Review Summary: Pretty, nostalgic.
Dinner Time don't reinvent the wheel, but they don't have to. Some time-tested formulas simply need an injection of youth, and that's exactly what this group provides us with on Halfway Down
. The band's sophomore record is very chill and dreamy guitar-driven indie rock with a distinct early 00s feel, accompanied by classic rock nostalgia. It's a no-frills recipe, but one that sounds timeless when executed to near-perfection like this album is.
is at its best when it leans extra hard into hazy guitar ambience and combines it with thoughtful introspection. For that reason, 'Affection' feels like an instant-classic, aesthetically meshing Frankie Valli's 'Can't Take My Eyes Off You' with The Flamingos' 'I Only Have Eyes For You'. It's a ballad dripping with both romance and permanence, sounding like something transposed from a long-forgotten era - only Dinner Time make it their own. Similar praise could be showered upon much of Halfway Down
for its drippy, hazy atmosphere: midtempo rockers like 'This Feeling Is...', 'No Problem', and 'What's the Deal' all feel like indie-rock approximations equidistantly located between Wilco and Nada Surf, channeling that night driving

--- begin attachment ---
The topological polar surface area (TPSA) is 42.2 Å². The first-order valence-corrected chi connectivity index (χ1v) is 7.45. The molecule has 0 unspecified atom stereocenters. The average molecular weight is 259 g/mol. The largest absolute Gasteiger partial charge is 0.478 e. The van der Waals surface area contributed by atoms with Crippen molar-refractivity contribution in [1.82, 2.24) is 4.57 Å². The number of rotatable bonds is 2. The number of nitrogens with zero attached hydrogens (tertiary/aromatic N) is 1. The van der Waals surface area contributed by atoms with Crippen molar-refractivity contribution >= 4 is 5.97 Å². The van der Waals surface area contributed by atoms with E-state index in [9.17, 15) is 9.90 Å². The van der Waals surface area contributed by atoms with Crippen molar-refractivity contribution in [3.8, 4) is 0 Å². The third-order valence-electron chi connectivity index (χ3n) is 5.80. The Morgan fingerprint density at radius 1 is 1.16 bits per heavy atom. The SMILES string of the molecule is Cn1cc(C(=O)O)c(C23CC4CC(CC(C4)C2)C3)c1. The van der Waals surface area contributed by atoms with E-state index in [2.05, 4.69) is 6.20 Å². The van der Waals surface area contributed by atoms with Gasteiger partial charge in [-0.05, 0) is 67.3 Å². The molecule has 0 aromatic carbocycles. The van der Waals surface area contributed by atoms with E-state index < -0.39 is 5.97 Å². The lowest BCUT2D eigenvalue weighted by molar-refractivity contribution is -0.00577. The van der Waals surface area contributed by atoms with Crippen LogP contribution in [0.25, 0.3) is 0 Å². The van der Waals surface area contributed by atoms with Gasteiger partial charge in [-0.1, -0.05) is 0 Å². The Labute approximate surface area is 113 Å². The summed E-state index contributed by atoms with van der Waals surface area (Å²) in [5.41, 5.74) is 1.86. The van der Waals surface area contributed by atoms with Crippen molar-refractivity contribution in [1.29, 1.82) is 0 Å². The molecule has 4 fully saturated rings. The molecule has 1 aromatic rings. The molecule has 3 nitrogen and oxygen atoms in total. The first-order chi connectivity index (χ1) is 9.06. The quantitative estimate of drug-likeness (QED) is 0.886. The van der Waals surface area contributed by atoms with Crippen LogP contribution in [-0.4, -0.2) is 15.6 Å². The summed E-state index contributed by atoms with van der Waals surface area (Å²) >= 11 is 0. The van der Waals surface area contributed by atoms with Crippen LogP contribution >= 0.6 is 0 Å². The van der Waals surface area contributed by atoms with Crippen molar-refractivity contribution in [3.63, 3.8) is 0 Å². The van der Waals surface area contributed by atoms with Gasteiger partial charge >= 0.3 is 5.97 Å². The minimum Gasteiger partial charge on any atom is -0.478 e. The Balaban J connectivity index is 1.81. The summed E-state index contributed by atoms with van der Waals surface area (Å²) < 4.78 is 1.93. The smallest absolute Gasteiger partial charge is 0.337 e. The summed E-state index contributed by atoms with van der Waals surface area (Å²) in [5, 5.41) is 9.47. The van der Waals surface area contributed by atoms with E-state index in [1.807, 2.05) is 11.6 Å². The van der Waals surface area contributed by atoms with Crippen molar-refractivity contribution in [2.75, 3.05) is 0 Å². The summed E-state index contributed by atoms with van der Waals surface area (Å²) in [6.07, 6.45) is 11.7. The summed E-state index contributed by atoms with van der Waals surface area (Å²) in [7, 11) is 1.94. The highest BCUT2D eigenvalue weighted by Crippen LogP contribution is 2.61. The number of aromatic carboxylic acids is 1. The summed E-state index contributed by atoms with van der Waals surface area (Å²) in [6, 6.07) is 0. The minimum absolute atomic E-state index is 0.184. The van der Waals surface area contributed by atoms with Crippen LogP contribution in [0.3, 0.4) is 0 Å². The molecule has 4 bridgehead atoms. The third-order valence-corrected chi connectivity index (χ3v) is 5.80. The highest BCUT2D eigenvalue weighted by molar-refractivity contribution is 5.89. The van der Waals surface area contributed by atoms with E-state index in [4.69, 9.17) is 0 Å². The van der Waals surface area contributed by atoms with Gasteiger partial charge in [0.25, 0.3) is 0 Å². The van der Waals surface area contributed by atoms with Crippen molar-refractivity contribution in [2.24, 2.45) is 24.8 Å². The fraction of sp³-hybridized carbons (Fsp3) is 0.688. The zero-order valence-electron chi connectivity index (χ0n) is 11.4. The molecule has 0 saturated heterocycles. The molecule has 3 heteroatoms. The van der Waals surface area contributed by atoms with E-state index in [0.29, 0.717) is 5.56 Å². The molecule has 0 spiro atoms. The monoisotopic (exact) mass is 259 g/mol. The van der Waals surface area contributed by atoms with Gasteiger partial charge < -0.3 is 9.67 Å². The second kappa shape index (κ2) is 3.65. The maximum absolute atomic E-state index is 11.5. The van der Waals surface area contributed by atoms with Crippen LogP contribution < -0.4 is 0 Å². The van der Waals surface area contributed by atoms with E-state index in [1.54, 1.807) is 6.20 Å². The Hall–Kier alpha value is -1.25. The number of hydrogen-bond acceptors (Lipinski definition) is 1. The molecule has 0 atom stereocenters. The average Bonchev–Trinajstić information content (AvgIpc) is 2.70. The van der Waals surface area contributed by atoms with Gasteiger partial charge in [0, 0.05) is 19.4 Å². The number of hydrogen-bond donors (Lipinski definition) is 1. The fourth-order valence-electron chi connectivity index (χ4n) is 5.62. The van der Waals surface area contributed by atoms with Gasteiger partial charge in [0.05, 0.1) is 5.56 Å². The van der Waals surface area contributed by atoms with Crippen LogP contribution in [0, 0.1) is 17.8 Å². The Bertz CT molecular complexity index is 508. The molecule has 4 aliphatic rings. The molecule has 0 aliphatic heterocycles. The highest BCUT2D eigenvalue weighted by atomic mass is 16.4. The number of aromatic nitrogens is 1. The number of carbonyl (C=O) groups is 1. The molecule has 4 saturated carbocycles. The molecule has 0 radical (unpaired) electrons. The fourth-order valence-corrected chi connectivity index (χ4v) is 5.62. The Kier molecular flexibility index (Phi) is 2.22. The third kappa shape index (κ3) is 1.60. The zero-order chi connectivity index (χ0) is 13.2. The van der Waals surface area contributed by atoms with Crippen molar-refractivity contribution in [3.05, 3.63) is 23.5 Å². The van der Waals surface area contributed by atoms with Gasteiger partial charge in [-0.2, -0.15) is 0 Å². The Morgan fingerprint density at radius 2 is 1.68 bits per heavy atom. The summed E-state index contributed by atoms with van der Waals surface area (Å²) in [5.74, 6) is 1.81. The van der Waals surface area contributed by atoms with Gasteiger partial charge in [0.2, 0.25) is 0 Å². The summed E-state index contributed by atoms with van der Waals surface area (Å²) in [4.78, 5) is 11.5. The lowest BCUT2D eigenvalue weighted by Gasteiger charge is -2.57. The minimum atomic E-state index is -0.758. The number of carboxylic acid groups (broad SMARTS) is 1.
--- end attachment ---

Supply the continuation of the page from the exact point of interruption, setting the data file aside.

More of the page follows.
sensation with potency.
Dinner Time ramps up their guitars to noisier decibels across the album's back half, with the title track basically existing as a jam session turned slinky piano outro, while 'Is There Something?' drives gritty electric guitars into your ears with exceptionally catchy choral chants to boot. They even showcase a jazzier side on 'Tiny Steps', where brass woodwinds sweep away the song's latter moments. At times it almost feels like a definitive, all-encompassing throwback indie experience, touching on a wide variety of sounds with equal success.
Dinner Time likely won't garner waves of attention for this record, but it certainly has its niche. When it comes to moody, guitar-heavy music with a classic sheen and just enough creative wrinkles in its fabric, this band can be found valiantly servicing that need. As such, Halfway Down
is a highly enjoyable, if easy to miss, indie-rock outing - but those who find this shimmering little gem will be better off for it.